“The victims in this case are consumers who managed to save up enough money for the vacations of their dreams, often as a way to celebrate anniversaries or family reunions,” Eric T. Kanefsky, director of the New Jersey Division of Consumer Affairs, said. “Meanwhile, the defendants allegedly paid themselves six-figure salaries and purchased expensive cars, all while the company was insolvent, by selling more than $1 million in travel packages they failed to actually book. They left some customers literally stranded overseas, without the amenities for which they had paid thousands of dollars. This is unconscionable, and we are seeking to hold them accountable.”
The Paris brothers and their companies accepted payments from customers at least as late as Sept. 24, 2012, for travel packages that were to occur as late as October 2013. However, Club ABC Tours and ABC Destinations LLC both closed on Oct. 1, 2012, allegedly without applying payments from hundreds of customers to the travel packages they were purchasing.
An extensive investigation by the Division of Consumer Affairs revealed that both companies were insolvent, with debts far in excess of their assets and increasing each year, for a significant amount of time before they closed. Based upon the information received, Club ABC Tours was insolvent at least as early as December 2008, and ABC Destinations was insolvent at least as early as June 2012.
The Paris brothers, meanwhile, allegedly continued to pay themselves substantial salaries from Club ABC Tours and substantial monetary disbursements from ABC Destinations. In 2011 alone, Club ABC Tours paid Robert Paris $275,000, and paid Thomas Paris $225,000. In that same year, both brothers received a total distribution of $335,000 from ABC Destinations, LLC. In addition, Club ABC Tours purchased a Porsche and an Audi for Robert Paris in 2011 and 2012. The state thus alleges that, at least in 2011, any profit realized by Club ABC Tours and ABC Destinations was completely offset by the compensation paid to Robert and Thomas Paris.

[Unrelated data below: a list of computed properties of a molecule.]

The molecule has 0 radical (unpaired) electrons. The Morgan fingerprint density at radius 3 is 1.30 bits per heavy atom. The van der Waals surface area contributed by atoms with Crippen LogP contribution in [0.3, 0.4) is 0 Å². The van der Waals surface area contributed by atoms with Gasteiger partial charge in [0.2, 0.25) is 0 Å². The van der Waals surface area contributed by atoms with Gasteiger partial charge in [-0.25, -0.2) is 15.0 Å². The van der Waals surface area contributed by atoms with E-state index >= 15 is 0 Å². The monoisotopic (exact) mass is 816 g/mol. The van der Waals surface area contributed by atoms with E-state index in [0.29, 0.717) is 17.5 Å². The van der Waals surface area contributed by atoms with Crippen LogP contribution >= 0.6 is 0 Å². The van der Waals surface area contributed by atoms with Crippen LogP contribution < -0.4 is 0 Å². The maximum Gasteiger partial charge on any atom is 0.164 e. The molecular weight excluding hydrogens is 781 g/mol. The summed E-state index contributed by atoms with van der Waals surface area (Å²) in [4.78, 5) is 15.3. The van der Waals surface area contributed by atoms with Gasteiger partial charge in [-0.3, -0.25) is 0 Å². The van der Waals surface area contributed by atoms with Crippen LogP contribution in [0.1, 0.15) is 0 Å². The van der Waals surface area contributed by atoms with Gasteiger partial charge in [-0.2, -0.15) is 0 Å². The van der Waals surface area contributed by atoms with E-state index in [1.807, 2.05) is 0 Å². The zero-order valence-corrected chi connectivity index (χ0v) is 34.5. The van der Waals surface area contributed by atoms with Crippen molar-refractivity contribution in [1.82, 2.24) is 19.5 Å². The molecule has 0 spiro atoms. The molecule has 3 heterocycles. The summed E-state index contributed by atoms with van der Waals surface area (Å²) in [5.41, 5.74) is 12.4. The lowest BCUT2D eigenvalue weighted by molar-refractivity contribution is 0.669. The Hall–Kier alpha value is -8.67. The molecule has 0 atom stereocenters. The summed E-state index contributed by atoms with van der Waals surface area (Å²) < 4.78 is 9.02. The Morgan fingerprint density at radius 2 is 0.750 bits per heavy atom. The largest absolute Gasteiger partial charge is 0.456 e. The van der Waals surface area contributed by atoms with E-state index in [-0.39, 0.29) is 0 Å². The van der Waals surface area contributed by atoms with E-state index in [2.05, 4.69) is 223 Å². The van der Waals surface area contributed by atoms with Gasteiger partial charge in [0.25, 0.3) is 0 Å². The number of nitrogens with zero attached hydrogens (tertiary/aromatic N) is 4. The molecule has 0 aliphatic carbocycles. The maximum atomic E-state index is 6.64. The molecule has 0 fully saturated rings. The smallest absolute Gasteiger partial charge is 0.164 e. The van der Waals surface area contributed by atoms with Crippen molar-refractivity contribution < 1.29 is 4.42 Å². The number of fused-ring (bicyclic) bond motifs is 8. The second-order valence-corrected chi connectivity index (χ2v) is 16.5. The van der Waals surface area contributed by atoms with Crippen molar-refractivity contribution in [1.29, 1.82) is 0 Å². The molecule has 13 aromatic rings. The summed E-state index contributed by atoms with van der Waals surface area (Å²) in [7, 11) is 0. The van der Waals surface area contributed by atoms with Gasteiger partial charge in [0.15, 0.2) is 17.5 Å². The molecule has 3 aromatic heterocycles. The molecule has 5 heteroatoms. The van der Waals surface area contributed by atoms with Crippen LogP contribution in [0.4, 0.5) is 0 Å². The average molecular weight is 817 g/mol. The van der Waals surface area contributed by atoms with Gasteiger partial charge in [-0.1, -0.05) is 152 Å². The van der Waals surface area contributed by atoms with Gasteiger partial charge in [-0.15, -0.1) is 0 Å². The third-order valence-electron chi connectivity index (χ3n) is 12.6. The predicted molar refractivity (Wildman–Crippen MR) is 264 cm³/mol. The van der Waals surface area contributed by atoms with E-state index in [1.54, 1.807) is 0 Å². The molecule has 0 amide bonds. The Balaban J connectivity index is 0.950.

The state’s investigation revealed that the financial situation at Club ABC Tours and ABC Destinations was not sustainable.
On Sept. 25, 2012, Club ABC Tours defaulted on its obligations to the Airline Reporting Corporation (ARC), through which the defendants paid for airfare purchased as part of a travel package. On Oct. 1, 2012, the defendants forwarded a brief message to consumers stating that Club ABC Tours had ceased operations. The message made no mention about the possibility of obtaining refunds.
To date, the defendants have not provided refunds to any consumers who paid by check, according to state officials.
The Division of Consumer Affairs has identified 230 customers who are owed a total of $1,033,245.39. Any consumers who have not yet contacted the division may do so by calling 800-242-5846 (toll-free within New Jersey) or 973-504-6200, or by visiting www.NJConsumerAffairs.gov.
Investigators Murat Botas and Oscar Mejia of the Division of Consumer Affairs’ Office of Consumer Protection conducted this investigation. Deputy Attorney General Lorraine K. Rak, Chief of the Consumer Fraud Prosecution Section within the Division of Law, is representing the State in this action.